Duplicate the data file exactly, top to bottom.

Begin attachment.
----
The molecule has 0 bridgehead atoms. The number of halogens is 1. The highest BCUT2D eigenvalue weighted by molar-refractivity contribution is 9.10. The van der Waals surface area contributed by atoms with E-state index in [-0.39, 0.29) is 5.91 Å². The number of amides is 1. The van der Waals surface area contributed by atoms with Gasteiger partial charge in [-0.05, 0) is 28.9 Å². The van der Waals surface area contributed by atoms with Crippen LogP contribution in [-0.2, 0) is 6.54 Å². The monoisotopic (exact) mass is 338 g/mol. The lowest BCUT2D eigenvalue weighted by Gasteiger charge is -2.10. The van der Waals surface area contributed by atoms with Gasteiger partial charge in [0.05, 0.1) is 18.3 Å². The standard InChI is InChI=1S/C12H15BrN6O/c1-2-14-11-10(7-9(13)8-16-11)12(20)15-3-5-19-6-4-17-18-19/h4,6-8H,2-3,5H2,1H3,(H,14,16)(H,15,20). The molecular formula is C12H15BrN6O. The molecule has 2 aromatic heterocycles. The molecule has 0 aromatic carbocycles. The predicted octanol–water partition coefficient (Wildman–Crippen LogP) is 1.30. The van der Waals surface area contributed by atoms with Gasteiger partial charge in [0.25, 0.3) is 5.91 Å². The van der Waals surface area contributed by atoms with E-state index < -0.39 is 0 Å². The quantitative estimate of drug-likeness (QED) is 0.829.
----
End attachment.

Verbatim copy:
The molecule has 0 bridgehead atoms. The number of halogens is 1. The highest BCUT2D eigenvalue weighted by molar-refractivity contribution is 9.10. The van der Waals surface area contributed by atoms with E-state index in [-0.39, 0.29) is 5.91 Å². The number of amides is 1. The van der Waals surface area contributed by atoms with Gasteiger partial charge in [-0.05, 0) is 28.9 Å². The van der Waals surface area contributed by atoms with Crippen LogP contribution in [-0.2, 0) is 6.54 Å². The monoisotopic (exact) mass is 338 g/mol. The lowest BCUT2D eigenvalue weighted by Gasteiger charge is -2.10. The van der Waals surface area contributed by atoms with Gasteiger partial charge in [0.05, 0.1) is 18.3 Å². The standard InChI is InChI=1S/C12H15BrN6O/c1-2-14-11-10(7-9(13)8-16-11)12(20)15-3-5-19-6-4-17-18-19/h4,6-8H,2-3,5H2,1H3,(H,14,16)(H,15,20). The molecular formula is C12H15BrN6O. The molecule has 2 aromatic heterocycles. The molecule has 0 aromatic carbocycles. The predicted octanol–water partition coefficient (Wildman–Crippen LogP) is 1.30. The van der Waals surface area contributed by atoms with Gasteiger partial charge in [0.25, 0.3) is 5.91 Å². The van der Waals surface area contributed by atoms with E-state index < -0.39 is 0 Å². The quantitative estimate of drug-likeness (QED) is 0.829.